Early healthcare mitigates hepatitis mortality

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Alvine Kapitako
Windhoek

The Ministry of Health and Social Services has urged pregnant women who display symptoms of hepatitis E to seek medical attention as soon as possible to decrease their chances of dying.

Since the outbreak of the disease last October, ten cases of hepatitis E-related deaths were recorded, the latest being that of a 25-year-old woman who died six days after she gave birth.

Dr Lilliane Kahuika at the Ministry of Health and Social Services’ epidemiology division yesterday said five maternal deaths have so far been linked to the disease. The sixth woman was neither pregnant nor nursing a baby. In addition, four men died.

“The emphasis is on pregnant women to seek healthcare as soon as they have signs of hepatitis E because they can get very sick and die,” said Kahuika. Hepatitis E symptoms include fever, fatigue, loss of appetite, nausea, vomiting, dark urine, abdominal pain and jaundice.

Nevertheless, the number of cases has decreased since the outbreak and by Sunday, 957 cases were recorded.
Out of this, 100 are lab confirmed, 657 are epidemiologically linked and 198 are suspected cases.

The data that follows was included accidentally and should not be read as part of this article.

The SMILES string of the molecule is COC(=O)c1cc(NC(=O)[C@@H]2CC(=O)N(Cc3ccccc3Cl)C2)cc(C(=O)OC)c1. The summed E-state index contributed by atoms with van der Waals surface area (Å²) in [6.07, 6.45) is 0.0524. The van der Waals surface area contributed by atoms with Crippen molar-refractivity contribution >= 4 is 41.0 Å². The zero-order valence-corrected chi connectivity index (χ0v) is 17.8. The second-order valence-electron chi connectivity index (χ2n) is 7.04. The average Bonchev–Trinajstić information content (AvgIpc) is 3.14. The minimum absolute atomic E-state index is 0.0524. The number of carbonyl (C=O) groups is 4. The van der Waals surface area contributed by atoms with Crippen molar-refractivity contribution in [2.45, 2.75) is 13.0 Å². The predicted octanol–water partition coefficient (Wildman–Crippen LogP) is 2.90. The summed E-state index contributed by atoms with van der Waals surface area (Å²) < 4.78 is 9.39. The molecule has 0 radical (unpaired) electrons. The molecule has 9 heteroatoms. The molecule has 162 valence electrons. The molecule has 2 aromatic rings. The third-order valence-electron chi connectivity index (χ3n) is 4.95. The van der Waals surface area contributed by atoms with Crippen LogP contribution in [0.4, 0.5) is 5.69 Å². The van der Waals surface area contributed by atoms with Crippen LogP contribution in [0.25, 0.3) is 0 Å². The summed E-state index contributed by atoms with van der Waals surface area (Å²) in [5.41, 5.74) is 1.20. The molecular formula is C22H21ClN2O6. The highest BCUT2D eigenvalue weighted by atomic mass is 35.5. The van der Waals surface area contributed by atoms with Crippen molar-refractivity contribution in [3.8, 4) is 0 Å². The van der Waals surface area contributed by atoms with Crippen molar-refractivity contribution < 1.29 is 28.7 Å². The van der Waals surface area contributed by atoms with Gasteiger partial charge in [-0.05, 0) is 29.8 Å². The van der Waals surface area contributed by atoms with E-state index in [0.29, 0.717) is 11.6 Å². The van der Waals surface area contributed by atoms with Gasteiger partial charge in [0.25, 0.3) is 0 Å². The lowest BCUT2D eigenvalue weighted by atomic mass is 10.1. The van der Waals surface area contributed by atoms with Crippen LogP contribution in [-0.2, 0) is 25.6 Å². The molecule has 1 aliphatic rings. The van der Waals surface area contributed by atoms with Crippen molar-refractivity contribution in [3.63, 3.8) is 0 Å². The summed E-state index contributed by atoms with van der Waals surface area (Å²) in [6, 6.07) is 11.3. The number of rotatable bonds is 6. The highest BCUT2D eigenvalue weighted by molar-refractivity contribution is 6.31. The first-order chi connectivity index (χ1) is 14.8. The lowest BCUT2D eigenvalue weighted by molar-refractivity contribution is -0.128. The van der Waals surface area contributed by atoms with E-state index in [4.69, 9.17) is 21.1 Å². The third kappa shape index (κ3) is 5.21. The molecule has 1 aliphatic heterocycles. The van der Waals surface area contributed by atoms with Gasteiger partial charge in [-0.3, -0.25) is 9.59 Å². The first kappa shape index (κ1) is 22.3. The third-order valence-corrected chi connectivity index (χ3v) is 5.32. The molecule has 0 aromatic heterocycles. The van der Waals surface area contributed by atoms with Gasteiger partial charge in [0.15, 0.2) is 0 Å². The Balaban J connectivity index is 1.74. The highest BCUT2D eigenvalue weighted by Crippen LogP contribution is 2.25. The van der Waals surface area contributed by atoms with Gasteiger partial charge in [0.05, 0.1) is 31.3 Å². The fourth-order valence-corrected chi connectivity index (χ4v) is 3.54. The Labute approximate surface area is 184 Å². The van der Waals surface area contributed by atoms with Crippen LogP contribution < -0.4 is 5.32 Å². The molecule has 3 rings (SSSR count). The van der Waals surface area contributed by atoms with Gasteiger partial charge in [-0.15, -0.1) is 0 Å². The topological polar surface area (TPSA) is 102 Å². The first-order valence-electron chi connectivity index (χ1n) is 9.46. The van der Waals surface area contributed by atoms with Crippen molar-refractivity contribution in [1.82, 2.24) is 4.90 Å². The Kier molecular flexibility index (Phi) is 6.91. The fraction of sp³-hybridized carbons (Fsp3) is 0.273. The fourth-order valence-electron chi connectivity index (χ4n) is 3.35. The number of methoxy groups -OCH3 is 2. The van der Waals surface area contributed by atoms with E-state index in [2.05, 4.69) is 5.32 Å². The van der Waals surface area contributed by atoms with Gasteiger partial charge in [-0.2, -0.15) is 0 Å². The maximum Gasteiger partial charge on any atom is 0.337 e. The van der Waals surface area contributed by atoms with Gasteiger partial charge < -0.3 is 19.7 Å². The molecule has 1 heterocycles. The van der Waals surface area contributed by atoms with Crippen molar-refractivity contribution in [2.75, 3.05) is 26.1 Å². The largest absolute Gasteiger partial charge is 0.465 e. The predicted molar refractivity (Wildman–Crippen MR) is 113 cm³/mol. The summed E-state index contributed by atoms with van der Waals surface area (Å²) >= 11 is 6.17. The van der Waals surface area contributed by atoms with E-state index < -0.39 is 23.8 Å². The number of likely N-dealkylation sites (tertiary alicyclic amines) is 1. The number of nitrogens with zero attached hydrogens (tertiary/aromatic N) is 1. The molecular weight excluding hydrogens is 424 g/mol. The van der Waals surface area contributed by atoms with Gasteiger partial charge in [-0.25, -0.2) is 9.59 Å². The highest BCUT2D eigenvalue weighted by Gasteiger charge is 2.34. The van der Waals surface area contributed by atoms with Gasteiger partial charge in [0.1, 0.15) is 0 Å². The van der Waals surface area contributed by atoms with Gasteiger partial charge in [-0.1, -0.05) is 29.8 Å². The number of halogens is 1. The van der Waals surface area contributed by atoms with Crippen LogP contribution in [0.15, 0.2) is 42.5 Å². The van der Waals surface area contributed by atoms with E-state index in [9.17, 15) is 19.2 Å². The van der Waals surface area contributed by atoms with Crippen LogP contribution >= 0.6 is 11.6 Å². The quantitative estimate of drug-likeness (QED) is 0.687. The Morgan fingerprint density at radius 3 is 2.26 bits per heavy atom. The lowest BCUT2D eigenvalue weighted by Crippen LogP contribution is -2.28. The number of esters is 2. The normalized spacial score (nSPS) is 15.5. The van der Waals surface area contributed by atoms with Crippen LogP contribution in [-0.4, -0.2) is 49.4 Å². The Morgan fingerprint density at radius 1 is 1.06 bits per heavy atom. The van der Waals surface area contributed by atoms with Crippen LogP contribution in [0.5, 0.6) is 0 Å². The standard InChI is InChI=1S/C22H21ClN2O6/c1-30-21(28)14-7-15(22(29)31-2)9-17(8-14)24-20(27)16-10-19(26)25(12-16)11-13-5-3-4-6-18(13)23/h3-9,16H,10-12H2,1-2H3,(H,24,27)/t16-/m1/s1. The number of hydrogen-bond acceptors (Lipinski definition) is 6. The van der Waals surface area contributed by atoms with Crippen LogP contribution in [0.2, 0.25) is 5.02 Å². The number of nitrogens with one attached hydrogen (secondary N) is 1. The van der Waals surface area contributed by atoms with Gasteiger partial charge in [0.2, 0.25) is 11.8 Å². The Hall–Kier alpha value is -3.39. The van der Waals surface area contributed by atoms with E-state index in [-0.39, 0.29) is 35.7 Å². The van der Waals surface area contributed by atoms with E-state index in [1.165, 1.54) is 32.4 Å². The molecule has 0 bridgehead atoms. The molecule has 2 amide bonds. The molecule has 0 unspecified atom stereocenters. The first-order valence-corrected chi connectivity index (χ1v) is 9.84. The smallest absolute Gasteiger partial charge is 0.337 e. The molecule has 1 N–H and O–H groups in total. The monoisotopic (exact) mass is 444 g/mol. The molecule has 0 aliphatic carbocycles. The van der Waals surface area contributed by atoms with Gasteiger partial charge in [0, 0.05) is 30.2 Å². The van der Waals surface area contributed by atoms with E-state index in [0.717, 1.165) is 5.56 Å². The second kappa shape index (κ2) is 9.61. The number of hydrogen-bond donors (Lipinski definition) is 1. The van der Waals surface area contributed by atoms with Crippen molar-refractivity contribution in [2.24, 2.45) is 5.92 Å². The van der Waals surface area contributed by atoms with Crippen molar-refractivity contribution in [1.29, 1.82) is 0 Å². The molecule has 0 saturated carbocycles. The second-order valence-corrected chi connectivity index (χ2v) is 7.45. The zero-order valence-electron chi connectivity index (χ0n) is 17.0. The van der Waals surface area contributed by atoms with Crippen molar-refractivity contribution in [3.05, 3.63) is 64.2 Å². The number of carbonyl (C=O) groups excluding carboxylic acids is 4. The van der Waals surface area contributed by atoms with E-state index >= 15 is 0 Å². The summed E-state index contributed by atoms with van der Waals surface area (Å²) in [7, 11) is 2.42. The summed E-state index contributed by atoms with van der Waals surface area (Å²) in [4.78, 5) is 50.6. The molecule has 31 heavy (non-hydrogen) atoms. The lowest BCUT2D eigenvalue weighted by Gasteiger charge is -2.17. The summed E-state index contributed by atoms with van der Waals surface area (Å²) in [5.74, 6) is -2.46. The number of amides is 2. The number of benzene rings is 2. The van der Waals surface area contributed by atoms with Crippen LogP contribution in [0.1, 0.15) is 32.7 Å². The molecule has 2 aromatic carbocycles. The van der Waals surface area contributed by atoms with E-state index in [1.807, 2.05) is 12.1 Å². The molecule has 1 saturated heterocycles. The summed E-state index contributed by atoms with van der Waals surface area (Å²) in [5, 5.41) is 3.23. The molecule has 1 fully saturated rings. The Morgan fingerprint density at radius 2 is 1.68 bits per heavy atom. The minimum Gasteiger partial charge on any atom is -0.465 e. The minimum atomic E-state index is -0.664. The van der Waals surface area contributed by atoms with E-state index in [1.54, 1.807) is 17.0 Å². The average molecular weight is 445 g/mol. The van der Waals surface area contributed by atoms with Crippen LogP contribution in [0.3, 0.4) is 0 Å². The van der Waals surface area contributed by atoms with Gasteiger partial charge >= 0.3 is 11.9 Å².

Havana and Goreangab informal settlements remain the most affected with 54 percent and 25 percent of the cases recorded in those areas respectively.

In week 9, which was from February 28 to March 4, 48 cases were recorded. In week 10, from March 5 to 11, a total of 44 cases were recorded.
The weekly cases for week 11 (this week) are still not available, said Kahuika.

“This is not an overnight process. We hope to see that the cases continue going down and that people will clean up after themselves. The fact that there is a decrease means we are doing something right,” said Kahuika.
She also said that people should guard against vandalising property, especially public toilets and taps. “Vandalism is one of our biggest problems,” added Kahuika.

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